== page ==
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The two faces of freedom

The 1987 Constitution of the Philippines guarantees to defend the basic right to life, liberty, and property of its citizens. There are also provisions that protect our freedom of speech, of expression, and of the press, among others. But when a citizen wronged society due to breach of another’s freedom, can he be free again? This article is not about constitutional law but is focused on what the erring citizens go through to be free despite the barriers to freedom and how the free learn from the unfree.

I exposed my MBA students to Persons Deprived of Liberty (PDLs) in the New Bilibid Prison as part of their Service Learning Project for their Lasallian Business Leadership course. At the beginning, there were resistance from one or two of these students who asked, “Would a visit to the prison facility be worth my time and effort? Why don’t we just go to other venues for service learning? Anyway, these prisoners are considered liability to society.”

The prison exposure entails two immersion days, one for needs assessment and the other for project implementation. During the first meeting, graduate students talk to the PDLs, get to know their situation, and mutually plan for the project that can address the needs of the inmates who are studying while in prison. Students discover the elusive reality of the unfree.. the choice of space to live, people to interact, and access to life’s joys are no longer viable. The choice left for a better future is enrolment to an alternative learning system within the facility free of charge. A fourth of the population in the Medium Security Command attend school.

During the interaction, the desire to positively contribute to the rehabilitation of the inmates germinate. Insights on the importance and appreciation of physical   freedom emerge. A deeper awareness to remain free by doing good is cemented. The free learn from the unfree to value this-taken-for granted freedom so as not become a number in prison.

On the project implementation day, graduate students prepare to share talents and resources contributing to the rehabilitation program of the facility. Various interventions augmenting knowledge, values and skills acquisition are facilitated among groups from the ALS—Elementary, ALS-High School, College, School of Fine Arts, Tech-Voc and Basic Literacy Programs. There are even medical, spiritual, artistic and academic activities done to address total wellness of the PDLs.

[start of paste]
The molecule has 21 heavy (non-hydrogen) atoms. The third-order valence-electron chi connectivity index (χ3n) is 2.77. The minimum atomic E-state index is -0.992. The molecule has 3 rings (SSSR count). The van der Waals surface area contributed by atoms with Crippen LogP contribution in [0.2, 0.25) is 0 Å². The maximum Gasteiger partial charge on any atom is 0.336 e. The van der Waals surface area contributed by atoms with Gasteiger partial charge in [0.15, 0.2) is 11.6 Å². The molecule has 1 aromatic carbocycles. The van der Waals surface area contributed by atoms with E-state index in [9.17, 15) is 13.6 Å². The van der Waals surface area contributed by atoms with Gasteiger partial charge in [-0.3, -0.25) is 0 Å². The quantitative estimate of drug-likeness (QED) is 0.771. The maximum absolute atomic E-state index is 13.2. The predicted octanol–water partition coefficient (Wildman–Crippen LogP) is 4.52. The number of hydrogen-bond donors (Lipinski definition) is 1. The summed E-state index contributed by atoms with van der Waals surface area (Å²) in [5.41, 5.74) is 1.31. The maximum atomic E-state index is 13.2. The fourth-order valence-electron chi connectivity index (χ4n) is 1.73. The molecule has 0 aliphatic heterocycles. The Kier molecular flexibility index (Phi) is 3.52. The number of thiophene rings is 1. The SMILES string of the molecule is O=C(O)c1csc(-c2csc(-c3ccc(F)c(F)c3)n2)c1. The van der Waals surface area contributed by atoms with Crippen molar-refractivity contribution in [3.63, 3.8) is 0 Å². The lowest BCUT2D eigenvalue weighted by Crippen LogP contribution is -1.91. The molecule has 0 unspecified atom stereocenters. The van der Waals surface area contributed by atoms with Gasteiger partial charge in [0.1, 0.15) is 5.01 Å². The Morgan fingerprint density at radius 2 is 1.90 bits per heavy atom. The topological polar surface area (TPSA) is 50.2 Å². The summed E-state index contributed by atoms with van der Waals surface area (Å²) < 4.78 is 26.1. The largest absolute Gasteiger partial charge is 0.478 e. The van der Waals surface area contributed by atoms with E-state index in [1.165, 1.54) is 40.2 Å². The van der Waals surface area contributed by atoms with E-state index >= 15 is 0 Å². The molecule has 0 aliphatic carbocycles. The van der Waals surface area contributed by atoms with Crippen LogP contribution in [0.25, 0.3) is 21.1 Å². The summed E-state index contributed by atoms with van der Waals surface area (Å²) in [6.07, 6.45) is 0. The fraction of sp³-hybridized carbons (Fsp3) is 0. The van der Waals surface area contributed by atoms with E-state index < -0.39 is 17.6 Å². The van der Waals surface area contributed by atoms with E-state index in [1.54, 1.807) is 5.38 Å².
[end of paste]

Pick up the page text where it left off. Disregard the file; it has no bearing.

So, what are the impact and meaning of these interventions?

First, students learn to value what Nelson Mandela said in his autobiography, “For to be free is not merely to cast off one’s chains, but to live in a way that respects and enhances the freedom of others.” By the presence of graduate students and considering the PDLs as people first, hope is enkindled and exudes the message of respect for another human being despite their conditions.

Second, the PDLs may be menace, yet deserve second chances... they may not be physically free, but can be freed from anger, envy, hatred and revenge which limit their spirit. Graduate students bring the message that all is not lost, rather possibilities are multiple and living positively uplifts one’s spirit amid chaotic personal circumstances.

Third, the supposedly free may be living an imprisoned life born from their childhood experiences, unwise decisions, unbelief in their capacity to care as well as self-deprivation due inability to show love. The dialogic interaction between graduate students and the inmates bring reflective moments to rethink one’s situation and an opportunity to change perspective.

Fourth, trusting in the process of learning brings about transformation of the mind, the heart and spirit. An unknown reality brings about fear and uneasiness. But a strong faith that invest time and effort harvests change in perspective and behavior.

Who then is freer? The helped or the helper? The free or the unfree? In the words of St. Mother Teresa of Calcutta, “it is not how much you do, but how much love you put into what you do that counts.” Moreover, she reminds us to “let no one ever come to you without leaving better and happier. Be the living expression of God’s kindness: Kindness in your face. Kindness in your eyes. Kindness in your smile.”

We are called to minister to each other. We are called to be free.
 

Dr. Maria Paquita D. Bonnet is Chairperson and full-time Faculty of the Management and Organization Department, Ramon del Rosario College of Business, De la Salle University. She teaches Lasallian Business Leadership, Ethics and Corporate Social Responsibility, and Strategic Human Resource Management. She also teaches at the Educational Leadership and Management Department of the same university. She can be contacted at [email protected] The views expressed above are the author’s and do not necessarily reflect the official position of DLSU, its faculty, and its administrators.

Topics: 1987 Constitution of the Philippines , freedom
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